Ključavničarska ulica, or “Locksmith Street,” is a narrow alley in the medieval old town in the Slovenian capital city. The start of the lane is marked with an image of a key, historically used to note the street name for those that couldn’t read. As you continue down the path, a mysterious sight unfolds.
Cutting through the middle of the cobblestoned street is a gully that appears to be flowing with hundreds of strange little faces. The limbless bronze casts are highly expressive, almost theatrical. Some are happy, some crying, some almost grotesquely distorted. There are 700 of these bronze faces running through the center of the alley, culminating in a drinking fountain and a couple other odd sculptures, namely a bronze hand and a skeleton trapped in a cage.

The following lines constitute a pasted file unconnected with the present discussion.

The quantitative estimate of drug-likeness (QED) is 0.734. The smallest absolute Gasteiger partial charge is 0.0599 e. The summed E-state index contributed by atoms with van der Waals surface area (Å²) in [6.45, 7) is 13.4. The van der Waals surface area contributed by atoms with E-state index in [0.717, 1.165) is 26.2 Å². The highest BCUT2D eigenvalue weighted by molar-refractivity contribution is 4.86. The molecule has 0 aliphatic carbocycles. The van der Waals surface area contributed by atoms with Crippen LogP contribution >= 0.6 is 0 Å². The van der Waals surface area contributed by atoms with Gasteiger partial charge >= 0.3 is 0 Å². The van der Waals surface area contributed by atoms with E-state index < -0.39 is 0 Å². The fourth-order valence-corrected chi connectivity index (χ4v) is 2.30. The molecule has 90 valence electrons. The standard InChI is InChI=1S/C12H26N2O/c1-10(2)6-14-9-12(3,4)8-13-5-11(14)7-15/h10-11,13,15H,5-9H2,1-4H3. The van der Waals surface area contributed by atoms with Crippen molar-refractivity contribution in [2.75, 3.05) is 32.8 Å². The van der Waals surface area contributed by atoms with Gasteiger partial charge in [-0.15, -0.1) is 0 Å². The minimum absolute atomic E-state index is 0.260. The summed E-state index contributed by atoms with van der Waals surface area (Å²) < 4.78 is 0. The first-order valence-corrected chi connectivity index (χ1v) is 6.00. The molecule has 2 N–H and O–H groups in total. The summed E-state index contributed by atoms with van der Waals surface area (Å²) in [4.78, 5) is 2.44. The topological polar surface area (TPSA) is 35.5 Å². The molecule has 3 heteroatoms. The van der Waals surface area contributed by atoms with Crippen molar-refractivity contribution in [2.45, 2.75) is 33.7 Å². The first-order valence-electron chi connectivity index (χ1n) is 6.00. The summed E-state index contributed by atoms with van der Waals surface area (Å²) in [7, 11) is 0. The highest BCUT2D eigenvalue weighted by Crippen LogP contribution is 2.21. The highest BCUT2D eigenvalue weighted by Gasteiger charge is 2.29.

This surreal scene is the work of the renowned Slovenian sculptor Jakov Brdar, whose bizarre bronze figures can be found throughout Ljubljana. Often, his work is inspired by Greek mythology, as is the case with the sculptures on the Butchers’ Bridge in the center of the city. The faces of Locksmith Street were inspired, however, by a piece of writing by the poet Rainer Maria Rilke. It begins, “To think, for instance, that I have never been aware before how many faces there are. There are quantities of human beings, but there are many more faces, for each person has several.”
Know Before You Go
The "Faces" installation can be seen on the ground of Ključavničarska ulica in Ljubljana's medieval old town. Other bronze pieces sculpted by Jakov Brdar can be spotted throughout the city.